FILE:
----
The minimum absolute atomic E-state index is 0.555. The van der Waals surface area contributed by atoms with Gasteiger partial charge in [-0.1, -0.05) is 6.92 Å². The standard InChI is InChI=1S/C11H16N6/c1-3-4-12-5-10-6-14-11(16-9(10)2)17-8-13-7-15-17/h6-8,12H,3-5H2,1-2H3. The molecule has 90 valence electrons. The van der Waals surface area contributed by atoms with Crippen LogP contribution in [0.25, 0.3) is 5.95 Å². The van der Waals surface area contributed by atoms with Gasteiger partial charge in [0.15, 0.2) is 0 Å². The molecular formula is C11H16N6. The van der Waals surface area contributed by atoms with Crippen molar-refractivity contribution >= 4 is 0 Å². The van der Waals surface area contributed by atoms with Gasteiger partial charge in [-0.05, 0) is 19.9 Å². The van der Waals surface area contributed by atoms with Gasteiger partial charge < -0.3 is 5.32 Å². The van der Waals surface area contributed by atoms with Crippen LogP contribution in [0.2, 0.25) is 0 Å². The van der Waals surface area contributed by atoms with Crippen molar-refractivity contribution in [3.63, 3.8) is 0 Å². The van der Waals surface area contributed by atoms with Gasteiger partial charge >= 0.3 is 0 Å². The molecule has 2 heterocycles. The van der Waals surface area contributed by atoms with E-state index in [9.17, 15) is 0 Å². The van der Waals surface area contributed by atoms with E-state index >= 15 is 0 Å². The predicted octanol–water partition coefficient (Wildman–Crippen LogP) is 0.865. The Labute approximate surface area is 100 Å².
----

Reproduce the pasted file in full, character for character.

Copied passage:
The minimum absolute atomic E-state index is 0.555. The van der Waals surface area contributed by atoms with Gasteiger partial charge in [-0.1, -0.05) is 6.92 Å². The standard InChI is InChI=1S/C11H16N6/c1-3-4-12-5-10-6-14-11(16-9(10)2)17-8-13-7-15-17/h6-8,12H,3-5H2,1-2H3. The molecule has 90 valence electrons. The van der Waals surface area contributed by atoms with Crippen LogP contribution in [0.25, 0.3) is 5.95 Å². The van der Waals surface area contributed by atoms with Gasteiger partial charge in [0.15, 0.2) is 0 Å². The molecular formula is C11H16N6. The van der Waals surface area contributed by atoms with Crippen molar-refractivity contribution >= 4 is 0 Å². The van der Waals surface area contributed by atoms with Gasteiger partial charge in [-0.05, 0) is 19.9 Å². The van der Waals surface area contributed by atoms with Gasteiger partial charge < -0.3 is 5.32 Å². The van der Waals surface area contributed by atoms with Crippen LogP contribution in [0.2, 0.25) is 0 Å². The van der Waals surface area contributed by atoms with Crippen molar-refractivity contribution in [3.63, 3.8) is 0 Å². The van der Waals surface area contributed by atoms with Gasteiger partial charge >= 0.3 is 0 Å². The molecule has 2 heterocycles. The van der Waals surface area contributed by atoms with E-state index in [9.17, 15) is 0 Å². The van der Waals surface area contributed by atoms with E-state index >= 15 is 0 Å². The predicted octanol–water partition coefficient (Wildman–Crippen LogP) is 0.865. The Labute approximate surface area is 100 Å².